Western Australia: Western Australia had already reinstated a soft border with Queensland over the weekend, which meant all incoming travellers from Queensland would have to undertake 14 days of mandatory self-isolation when they re-entered WA.
NSW: People who arrive in NSW from March 27 and have been in the Brisbane City or Moreton Bay council areas since March 11 must complete a self-declaration form. People who have been in close contact venues in Queensland can only enter NSW if they are a NSW resident.
South Australia: SA’s government website still lists Queensland as a “Low Community-Transmission Zone”, but anyone who visited Brisbane City or Moreton Bay council areas since March 11 should get tested immediately and self-isolate until they get a negative result.
Northern Territory: All people travelling to the Northern Territory must complete the border entry form. Anyone entering the NT from a virus hotspot must undertake mandatory supervised quarantine at their own cost, which is around $2500. People travelling to the NT from a hotspot are advised to cancel their plans, and Territorians intending to travel to an active hotspot are similarly advised to cancel their plans. The NT has not yet updated its list of hot spots to include Brisbane.
Are airlines still flying to Qld?
Virgin Australia said all services to and from Brisbane on Monday, March 29 were operating as normal.
However, the airline said it was inundated with calls about flight plans over Easter and customers who were not travelling within the next 72 hours should call back later.
“Due to the evolving situation in Greater Brisbane, states and territories are implementing revised border restrictions. Customers should ensure they check the latest information on the respective government websites prior to travel,” Virgin Australia said in a statement.
“While services are currently operating as normal today (March 29), changes to customer demand and booking trends may require us to adjust our forward schedule.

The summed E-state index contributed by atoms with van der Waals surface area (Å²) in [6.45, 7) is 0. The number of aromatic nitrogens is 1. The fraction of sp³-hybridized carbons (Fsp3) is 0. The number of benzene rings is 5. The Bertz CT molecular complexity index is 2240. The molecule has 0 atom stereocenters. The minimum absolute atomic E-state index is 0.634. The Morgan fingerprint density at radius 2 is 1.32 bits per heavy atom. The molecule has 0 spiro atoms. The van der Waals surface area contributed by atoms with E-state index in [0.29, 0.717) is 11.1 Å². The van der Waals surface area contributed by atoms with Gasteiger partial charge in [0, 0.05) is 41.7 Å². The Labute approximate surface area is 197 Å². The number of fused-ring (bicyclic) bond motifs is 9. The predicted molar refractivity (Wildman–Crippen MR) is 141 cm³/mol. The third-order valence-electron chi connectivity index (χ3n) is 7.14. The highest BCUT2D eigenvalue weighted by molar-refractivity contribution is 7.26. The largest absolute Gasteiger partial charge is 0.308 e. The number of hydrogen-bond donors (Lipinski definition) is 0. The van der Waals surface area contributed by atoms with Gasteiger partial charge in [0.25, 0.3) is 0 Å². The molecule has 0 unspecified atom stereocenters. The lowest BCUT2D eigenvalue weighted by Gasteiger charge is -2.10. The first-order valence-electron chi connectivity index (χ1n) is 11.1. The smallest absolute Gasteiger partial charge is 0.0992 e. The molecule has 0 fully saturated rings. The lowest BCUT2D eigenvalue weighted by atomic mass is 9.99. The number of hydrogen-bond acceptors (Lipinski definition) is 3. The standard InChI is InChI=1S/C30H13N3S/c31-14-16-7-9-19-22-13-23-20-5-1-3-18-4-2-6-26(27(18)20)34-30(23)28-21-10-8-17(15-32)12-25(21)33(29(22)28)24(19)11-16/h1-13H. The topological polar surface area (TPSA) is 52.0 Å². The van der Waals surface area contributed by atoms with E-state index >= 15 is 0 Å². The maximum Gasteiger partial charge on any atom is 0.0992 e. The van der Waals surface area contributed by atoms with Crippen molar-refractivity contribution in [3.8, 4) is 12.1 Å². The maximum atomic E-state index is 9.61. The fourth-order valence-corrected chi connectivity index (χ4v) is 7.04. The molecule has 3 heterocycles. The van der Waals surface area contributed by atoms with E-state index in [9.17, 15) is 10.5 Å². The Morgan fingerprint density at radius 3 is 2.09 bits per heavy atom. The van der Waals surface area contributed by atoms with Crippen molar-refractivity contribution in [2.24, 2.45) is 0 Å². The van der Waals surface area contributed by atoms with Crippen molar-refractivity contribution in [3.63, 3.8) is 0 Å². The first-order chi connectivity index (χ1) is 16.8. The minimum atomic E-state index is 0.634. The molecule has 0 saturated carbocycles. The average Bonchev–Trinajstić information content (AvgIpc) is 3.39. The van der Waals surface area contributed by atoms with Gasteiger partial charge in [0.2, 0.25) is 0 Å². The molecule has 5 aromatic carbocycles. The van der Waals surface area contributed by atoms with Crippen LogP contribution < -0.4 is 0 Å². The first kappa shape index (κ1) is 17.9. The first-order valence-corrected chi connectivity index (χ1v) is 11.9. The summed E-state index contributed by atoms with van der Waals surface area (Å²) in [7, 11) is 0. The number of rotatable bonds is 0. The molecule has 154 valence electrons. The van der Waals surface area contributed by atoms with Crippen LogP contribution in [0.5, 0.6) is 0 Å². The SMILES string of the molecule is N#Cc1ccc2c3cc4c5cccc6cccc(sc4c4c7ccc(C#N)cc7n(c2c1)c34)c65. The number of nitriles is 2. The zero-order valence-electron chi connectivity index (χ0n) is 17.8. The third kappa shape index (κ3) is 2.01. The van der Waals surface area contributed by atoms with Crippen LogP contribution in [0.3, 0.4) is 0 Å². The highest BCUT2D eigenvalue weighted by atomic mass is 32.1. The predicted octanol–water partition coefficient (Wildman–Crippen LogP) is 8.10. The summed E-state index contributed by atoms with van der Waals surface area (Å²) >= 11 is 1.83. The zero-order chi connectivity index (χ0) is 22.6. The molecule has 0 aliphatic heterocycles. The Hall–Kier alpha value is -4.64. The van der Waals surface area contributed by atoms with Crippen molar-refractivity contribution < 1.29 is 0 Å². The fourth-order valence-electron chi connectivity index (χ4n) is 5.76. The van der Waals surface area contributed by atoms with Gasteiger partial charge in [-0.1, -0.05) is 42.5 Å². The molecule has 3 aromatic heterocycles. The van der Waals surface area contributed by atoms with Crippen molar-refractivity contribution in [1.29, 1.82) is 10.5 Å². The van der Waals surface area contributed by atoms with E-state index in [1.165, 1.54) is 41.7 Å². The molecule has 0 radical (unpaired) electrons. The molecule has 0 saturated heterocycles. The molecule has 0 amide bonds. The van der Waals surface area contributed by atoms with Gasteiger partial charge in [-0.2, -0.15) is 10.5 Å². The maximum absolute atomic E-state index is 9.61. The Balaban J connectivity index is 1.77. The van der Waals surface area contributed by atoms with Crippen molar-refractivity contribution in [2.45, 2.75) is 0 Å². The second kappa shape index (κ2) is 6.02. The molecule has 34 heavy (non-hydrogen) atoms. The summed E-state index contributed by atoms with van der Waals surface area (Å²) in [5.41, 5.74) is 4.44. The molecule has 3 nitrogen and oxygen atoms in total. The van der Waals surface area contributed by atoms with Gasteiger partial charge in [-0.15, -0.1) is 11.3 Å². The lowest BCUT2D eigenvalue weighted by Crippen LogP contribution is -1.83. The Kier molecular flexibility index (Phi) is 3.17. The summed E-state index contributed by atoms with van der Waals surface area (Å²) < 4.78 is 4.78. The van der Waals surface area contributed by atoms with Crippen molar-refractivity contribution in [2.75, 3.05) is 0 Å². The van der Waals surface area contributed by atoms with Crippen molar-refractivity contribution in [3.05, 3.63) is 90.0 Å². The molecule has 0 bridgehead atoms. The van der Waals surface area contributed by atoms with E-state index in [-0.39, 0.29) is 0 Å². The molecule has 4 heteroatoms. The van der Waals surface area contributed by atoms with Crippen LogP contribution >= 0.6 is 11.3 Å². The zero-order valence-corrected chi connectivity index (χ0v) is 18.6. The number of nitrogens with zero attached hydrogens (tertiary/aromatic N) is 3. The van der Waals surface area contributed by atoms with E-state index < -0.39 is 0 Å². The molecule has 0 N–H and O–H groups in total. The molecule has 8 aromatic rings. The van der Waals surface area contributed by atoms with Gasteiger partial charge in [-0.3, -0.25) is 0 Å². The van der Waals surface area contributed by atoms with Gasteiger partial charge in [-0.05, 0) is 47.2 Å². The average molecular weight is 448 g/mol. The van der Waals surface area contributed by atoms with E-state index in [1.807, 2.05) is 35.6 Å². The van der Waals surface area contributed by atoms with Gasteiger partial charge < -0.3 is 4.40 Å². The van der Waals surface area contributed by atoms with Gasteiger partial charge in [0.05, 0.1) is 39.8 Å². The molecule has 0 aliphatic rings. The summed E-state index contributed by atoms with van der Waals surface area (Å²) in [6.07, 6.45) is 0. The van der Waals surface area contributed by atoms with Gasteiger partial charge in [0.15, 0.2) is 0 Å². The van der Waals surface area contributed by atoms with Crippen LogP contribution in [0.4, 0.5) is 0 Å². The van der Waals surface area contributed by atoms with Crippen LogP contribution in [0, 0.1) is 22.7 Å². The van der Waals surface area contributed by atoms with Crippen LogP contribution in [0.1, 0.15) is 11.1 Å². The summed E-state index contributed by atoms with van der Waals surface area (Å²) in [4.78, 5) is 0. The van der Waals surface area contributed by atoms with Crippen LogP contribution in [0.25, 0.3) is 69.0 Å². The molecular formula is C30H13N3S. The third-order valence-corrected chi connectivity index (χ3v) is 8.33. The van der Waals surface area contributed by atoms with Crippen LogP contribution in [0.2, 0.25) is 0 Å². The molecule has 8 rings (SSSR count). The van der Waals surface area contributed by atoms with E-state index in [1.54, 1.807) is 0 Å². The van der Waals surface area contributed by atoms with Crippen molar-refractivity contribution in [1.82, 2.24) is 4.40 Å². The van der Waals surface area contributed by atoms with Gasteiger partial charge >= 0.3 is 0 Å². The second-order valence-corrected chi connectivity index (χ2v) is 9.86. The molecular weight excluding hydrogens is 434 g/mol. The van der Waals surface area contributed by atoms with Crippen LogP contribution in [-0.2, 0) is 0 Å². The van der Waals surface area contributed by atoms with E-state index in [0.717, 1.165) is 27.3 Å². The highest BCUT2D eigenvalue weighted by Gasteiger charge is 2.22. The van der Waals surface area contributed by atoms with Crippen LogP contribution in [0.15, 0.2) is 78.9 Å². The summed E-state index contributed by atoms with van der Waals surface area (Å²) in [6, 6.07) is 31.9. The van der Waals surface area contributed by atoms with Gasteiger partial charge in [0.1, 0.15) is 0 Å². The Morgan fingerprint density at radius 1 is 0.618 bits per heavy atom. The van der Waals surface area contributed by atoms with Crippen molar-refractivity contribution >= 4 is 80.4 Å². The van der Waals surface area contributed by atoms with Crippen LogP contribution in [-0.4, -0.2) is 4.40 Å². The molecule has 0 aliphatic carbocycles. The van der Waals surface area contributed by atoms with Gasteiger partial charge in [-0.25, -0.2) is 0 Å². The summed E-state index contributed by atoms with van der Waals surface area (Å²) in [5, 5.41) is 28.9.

Due to higher than normal call volumes, Customers who wish to cancel or make changes to their booking should do so on our website. Options include the ability to rebook on alternative Virgin Australia services or obtain a travel credit for use at a later stage.”
news.com.au has contacted Qantas to see if its flights are affected.
Is Brisbane Airport open?
Brisbane Airport has advised that it remains open and at this stage there were no restrictions on intrastate travel or transit.
How do I cancel my booking?
Flights: If you have flights booked and need to cancel your travel plans you should contact the airline directly, keeping in mind they will be prioritising passengers according to departure times.
Hotels/accommodation: Contact your hotel and or check the terms and conditions of your booking because it depends on what kind of booking you made. Those with fully refundable rates should have no problem getting a full refund but policy conditions may differ depending on the provider if you have non-refundable rates.
Guests may also be entitled to a refund if their hotel is closed for their planned stay, or can’t accommodate guests due to official orders, such as a lockdown.
People who locked in accommodation with booking platforms, such as Booking.com, should contact that company to see what options are available. Cancellation requests will generally be handled by the property.